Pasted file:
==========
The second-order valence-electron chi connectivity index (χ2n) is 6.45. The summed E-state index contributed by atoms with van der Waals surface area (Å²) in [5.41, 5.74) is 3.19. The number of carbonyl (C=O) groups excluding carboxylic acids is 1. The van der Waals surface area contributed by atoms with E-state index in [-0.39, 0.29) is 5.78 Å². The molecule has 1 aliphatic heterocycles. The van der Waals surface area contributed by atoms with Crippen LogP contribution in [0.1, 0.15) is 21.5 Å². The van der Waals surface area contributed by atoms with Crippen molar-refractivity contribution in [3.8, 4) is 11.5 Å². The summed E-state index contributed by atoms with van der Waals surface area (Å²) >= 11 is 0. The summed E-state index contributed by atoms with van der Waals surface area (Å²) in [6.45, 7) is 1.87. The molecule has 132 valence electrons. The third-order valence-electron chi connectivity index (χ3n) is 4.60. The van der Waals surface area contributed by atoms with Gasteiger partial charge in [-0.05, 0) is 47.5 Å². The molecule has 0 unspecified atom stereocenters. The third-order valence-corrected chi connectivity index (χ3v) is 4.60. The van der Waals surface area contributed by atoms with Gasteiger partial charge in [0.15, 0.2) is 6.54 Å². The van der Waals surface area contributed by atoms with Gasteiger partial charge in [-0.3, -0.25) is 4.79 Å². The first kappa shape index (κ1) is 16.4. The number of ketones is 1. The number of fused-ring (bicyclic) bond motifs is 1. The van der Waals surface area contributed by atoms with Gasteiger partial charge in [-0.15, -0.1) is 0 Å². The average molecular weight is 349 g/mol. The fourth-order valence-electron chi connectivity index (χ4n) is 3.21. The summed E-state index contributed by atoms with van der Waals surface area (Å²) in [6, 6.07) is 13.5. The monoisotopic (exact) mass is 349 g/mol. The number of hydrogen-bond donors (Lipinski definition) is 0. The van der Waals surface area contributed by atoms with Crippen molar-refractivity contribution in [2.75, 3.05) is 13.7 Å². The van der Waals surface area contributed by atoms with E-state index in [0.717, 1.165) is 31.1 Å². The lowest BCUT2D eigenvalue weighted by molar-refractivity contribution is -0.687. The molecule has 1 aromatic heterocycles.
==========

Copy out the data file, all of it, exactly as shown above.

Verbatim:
The second-order valence-electron chi connectivity index (χ2n) is 6.45. The summed E-state index contributed by atoms with van der Waals surface area (Å²) in [5.41, 5.74) is 3.19. The number of carbonyl (C=O) groups excluding carboxylic acids is 1. The van der Waals surface area contributed by atoms with E-state index in [-0.39, 0.29) is 5.78 Å². The molecule has 1 aliphatic heterocycles. The van der Waals surface area contributed by atoms with Crippen LogP contribution in [0.1, 0.15) is 21.5 Å². The van der Waals surface area contributed by atoms with Crippen molar-refractivity contribution in [3.8, 4) is 11.5 Å². The summed E-state index contributed by atoms with van der Waals surface area (Å²) >= 11 is 0. The summed E-state index contributed by atoms with van der Waals surface area (Å²) in [6.45, 7) is 1.87. The molecule has 132 valence electrons. The third-order valence-electron chi connectivity index (χ3n) is 4.60. The van der Waals surface area contributed by atoms with Gasteiger partial charge in [-0.05, 0) is 47.5 Å². The molecule has 0 unspecified atom stereocenters. The third-order valence-corrected chi connectivity index (χ3v) is 4.60. The van der Waals surface area contributed by atoms with Gasteiger partial charge in [0.15, 0.2) is 6.54 Å². The van der Waals surface area contributed by atoms with Gasteiger partial charge in [-0.3, -0.25) is 4.79 Å². The first kappa shape index (κ1) is 16.4. The number of ketones is 1. The number of fused-ring (bicyclic) bond motifs is 1. The van der Waals surface area contributed by atoms with Gasteiger partial charge in [-0.15, -0.1) is 0 Å². The average molecular weight is 349 g/mol. The fourth-order valence-electron chi connectivity index (χ4n) is 3.21. The summed E-state index contributed by atoms with van der Waals surface area (Å²) in [6, 6.07) is 13.5. The monoisotopic (exact) mass is 349 g/mol. The number of hydrogen-bond donors (Lipinski definition) is 0. The van der Waals surface area contributed by atoms with Crippen molar-refractivity contribution in [2.75, 3.05) is 13.7 Å². The van der Waals surface area contributed by atoms with E-state index in [0.717, 1.165) is 31.1 Å². The lowest BCUT2D eigenvalue weighted by molar-refractivity contribution is -0.687. The molecule has 1 aromatic heterocycles.